Using NFS volume as vSphere datastore hosted by Google Cloud NetApp Volumes

You can use Google Cloud NetApp Volumes NFS storage as an external datastore for ESXi hosts in Google Cloud VMware Engine. To do so, you must create NetApp Volumes in select regions and then mount them as external datastores to their existing ESXi hosts in VMware Engine.

This solution has the following functionality for datastores:

  • Availability in all regions where both VMware Engine and NetApp Volumes are available
  • Support for NFSv3 protocol
  • Data protection through crash-consistent snapshots and cross-region replication

The following limitations apply:

  • Copy offload (VAAI) and NFSv4.1 are currently not supported.
  • SnapMirror functionality to and from on-premises for disaster recovery is not supported.


NetApp Volumes and VMware Engine services are connected through private service access (PSA). Network charges resulting from storage access within a region don't apply. It is not recommended to access a datastore volume from a different region. You can create NetApp Volumes in Google Cloud console and enable deletion protection before mounting the volumes as datastores to their ESXi hosts.

Here's a diagram that shows NetApp Volumes being used with VMware Engine and Compute Engine:

Architecture diagram of Cloud Volumes Service in relation to
          VMware Engine and Compute Engine

Before you begin

The steps in this document assume that you have done the following:

  • Earmarked a /26 CIDR for the VMware Engine service network to be used for external NFS storage.

Service subnets

When you create a private cloud, VMware Engine creates additional service subnets (for example, service-1, service-2, service-3). Service subnets are targeted for appliance or service deployment scenarios, such as storage, backup and disaster recovery, or media streaming, providing high scale, linear throughput and packet processing for even the largest-scaled private clouds. VM communication across a service subnet travels from the VMware ESXi host directly into the Google Cloud networking infrastructure, empowering high-speed communication.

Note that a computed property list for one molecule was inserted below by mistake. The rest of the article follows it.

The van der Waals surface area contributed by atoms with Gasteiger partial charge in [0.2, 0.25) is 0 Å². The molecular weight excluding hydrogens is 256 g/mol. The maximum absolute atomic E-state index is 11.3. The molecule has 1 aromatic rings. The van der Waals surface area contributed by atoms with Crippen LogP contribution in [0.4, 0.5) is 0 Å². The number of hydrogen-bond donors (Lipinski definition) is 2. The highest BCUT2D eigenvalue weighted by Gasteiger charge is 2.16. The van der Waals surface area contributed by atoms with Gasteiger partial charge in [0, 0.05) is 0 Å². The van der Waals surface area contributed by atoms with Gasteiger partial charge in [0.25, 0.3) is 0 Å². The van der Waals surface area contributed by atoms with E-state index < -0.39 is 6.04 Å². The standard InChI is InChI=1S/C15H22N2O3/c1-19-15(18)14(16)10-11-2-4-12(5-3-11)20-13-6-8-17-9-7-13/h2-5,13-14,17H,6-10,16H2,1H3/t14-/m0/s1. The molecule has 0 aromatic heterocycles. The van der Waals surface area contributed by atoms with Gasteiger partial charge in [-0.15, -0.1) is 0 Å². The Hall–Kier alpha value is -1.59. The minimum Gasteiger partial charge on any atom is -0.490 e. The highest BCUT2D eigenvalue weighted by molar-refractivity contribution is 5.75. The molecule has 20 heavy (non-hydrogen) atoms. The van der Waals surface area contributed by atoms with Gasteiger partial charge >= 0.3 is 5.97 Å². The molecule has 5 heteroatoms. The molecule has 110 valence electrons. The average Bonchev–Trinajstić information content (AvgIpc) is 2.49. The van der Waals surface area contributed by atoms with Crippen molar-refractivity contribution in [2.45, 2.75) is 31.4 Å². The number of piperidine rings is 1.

NSX-T gateway and distributed firewall rules don't apply to any service subnet.

Configuring service subnets

Service subnets don't have a CIDR allocation on initial creation. Instead, you must specify a non-overlapping CIDR range and prefix for service subnets using the VMware Engine console or API.

The first usable address becomes the gateway address. To allocate a CIDR range and prefix edit one of the service subnets.

Service subnets can be updated if CIDR requirements change. However, modification of an existing service subnet CIDR can cause network availability disruption for VMs attached to that service subnet.

You should add the reserved CIDR allocations for the service subnets you defined in the VMware Engine portal to the NetApp Volumes Export Rules in the Allowed Clients section while creating the volume.

Failing to do so returns the following error or similar in vmkernel.log:

2022-09-23T04:58:14.266Z cpu23:2103354 opID=be2a0887)NFS: 161: Command: (mount)
Server: ( IP: ( Path: (/vol-g-shared-vmware-002) Label:
(NFS) Options: (None)
2022-09-23T04:58:14.270Z cpu23:2103354 opID=be2a0887)NFS: 194: NFS mount failed: The mount request was denied by the
NFS server. Check that the export exists and that the client is permitted to
mount it.

Get VPC network details

When creating a peering connection between VMware Engine and NetApp Volumes, you need some details about the VPC network used by NetApp Volumes:

  1. Access the Google Cloud console.
  2. Select the Google Cloud project containing your Cloud Volume.
  3. Go to VPC network > VPC network peering.

    Go to VPC network peering

  4. Select the peering connection created in NetApp Volumes for your project. The connection is named sn-netapp-prod.

  5. Copy the Peered VPC network and Peered project ID field, which begin with netapp and end with -tp respectively.